Hamlet

I finished reading Hamlet today, as the third in the 100 book list I’m soldiering though.  Yet again, I had read this play in high school.  At the time, it reminded me of an asian movie, insofar as everyone dies at the end.  This time, I didn’t much care for it at all.

I know that Hamlet is good and Shakespeare is good, but it just didn’t feel that way.  The text was short, simplistic, and straightforward.  Hamlet was the only character that underwent any significant emotional change over the course of the play.  Going from regular-guy, to vengeful-son, to crazy-person, and finally following through on his vengeful-son role.  Ophelia was the only other character worth mentioning, as her death/suicide galvanized Laertes to kill Hamlet.  Everyone else are static characters there to play a specific role.

Although, perhaps as a play, the text isn’t supposed to be overwhelmingly compelling.  Since it was meant to be acted out, with costumes and a set, the story would have carried more weight in that format.  The text itself doesn’t need to be that great, because it’s more about the performance.  The story would have meant far more to me if I had seen and heard Hamlet bellowing out his lines as he rushed across the stage to run his uncle through with the poisoned blade.  It would have held my attention in an iron fist rather than wavering through archaic text.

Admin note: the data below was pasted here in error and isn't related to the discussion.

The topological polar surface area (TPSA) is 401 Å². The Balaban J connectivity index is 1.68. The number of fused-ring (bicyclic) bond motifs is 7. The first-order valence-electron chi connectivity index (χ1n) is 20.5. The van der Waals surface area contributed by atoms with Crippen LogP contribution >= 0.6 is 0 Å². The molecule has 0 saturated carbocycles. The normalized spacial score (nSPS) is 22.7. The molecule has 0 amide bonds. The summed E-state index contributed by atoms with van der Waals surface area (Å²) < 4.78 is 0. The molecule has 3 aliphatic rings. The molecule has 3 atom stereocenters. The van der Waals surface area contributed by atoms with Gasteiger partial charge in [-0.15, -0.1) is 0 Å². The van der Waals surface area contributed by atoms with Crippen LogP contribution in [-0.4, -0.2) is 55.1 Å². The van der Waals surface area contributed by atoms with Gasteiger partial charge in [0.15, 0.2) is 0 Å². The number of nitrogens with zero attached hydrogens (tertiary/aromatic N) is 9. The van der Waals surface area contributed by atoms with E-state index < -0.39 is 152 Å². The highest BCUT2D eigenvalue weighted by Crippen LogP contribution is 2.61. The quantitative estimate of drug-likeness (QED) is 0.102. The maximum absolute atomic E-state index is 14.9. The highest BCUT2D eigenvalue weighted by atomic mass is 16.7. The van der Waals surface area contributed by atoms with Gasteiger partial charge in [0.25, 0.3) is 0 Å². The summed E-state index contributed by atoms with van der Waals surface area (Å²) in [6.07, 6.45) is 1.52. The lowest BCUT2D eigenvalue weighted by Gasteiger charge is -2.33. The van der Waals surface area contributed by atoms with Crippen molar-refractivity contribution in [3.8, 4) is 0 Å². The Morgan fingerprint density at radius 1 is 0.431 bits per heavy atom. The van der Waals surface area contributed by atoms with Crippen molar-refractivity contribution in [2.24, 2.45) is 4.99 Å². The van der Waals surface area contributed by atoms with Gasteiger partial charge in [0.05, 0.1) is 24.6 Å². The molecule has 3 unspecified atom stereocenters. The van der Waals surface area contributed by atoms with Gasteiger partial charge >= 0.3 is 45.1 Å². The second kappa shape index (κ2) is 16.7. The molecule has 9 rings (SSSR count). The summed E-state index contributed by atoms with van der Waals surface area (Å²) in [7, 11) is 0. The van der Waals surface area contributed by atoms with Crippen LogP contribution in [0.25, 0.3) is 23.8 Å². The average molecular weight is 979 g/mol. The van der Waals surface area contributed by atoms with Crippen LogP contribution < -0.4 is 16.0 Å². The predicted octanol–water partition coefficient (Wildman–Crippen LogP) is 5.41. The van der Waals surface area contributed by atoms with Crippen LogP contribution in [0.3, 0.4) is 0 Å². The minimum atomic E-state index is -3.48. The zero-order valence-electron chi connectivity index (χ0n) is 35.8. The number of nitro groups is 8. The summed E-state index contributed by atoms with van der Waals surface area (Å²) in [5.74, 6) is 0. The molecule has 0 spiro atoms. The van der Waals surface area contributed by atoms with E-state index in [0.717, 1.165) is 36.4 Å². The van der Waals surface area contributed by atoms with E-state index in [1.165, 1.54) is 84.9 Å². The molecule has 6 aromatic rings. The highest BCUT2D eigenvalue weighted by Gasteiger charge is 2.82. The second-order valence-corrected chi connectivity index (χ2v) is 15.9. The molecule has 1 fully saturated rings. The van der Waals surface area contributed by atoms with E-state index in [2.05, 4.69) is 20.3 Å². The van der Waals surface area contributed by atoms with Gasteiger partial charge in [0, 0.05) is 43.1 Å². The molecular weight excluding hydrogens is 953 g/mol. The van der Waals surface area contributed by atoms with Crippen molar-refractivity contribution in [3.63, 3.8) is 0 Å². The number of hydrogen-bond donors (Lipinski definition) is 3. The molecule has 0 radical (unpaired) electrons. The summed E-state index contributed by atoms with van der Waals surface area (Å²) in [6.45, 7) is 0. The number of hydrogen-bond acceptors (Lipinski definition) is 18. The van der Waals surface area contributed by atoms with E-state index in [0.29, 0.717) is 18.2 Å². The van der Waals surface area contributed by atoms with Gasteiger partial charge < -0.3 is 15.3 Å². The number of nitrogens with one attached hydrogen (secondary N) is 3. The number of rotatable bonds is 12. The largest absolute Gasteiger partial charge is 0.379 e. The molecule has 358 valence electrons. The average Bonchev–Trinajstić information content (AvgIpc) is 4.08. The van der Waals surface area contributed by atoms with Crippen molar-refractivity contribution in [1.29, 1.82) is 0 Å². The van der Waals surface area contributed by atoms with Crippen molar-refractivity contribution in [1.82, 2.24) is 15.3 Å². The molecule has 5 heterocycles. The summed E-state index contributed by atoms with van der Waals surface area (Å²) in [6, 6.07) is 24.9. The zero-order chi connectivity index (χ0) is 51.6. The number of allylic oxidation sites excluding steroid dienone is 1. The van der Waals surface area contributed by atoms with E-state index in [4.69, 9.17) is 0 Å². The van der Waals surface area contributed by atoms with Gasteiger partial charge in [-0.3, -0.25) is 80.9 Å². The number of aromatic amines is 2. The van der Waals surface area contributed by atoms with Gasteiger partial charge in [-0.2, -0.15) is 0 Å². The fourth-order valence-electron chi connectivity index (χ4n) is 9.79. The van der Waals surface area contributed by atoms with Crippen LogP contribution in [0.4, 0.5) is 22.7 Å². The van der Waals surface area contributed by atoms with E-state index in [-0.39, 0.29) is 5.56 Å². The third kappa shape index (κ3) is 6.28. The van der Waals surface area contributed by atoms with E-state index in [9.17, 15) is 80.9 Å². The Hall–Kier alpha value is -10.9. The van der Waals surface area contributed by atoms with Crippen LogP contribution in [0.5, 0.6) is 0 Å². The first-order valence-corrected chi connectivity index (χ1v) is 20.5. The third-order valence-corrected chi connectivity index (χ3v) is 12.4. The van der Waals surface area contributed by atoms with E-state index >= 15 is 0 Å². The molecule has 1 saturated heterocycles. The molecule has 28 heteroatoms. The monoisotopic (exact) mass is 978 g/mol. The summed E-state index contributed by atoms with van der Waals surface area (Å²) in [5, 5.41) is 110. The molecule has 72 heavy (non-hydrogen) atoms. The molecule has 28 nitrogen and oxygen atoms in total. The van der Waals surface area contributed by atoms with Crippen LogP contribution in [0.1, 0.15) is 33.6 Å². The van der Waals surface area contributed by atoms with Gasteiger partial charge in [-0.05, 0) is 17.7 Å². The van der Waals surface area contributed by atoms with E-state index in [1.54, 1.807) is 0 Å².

A novel has to hold the reader’s attention with words alone.  A play isn’t really about the words at all, but rather their delivery in the performance.  So while I didn’t care for reading Hamlet, I imagine if I had attended a stage performance instead, it would have meant more to me.

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Hamlet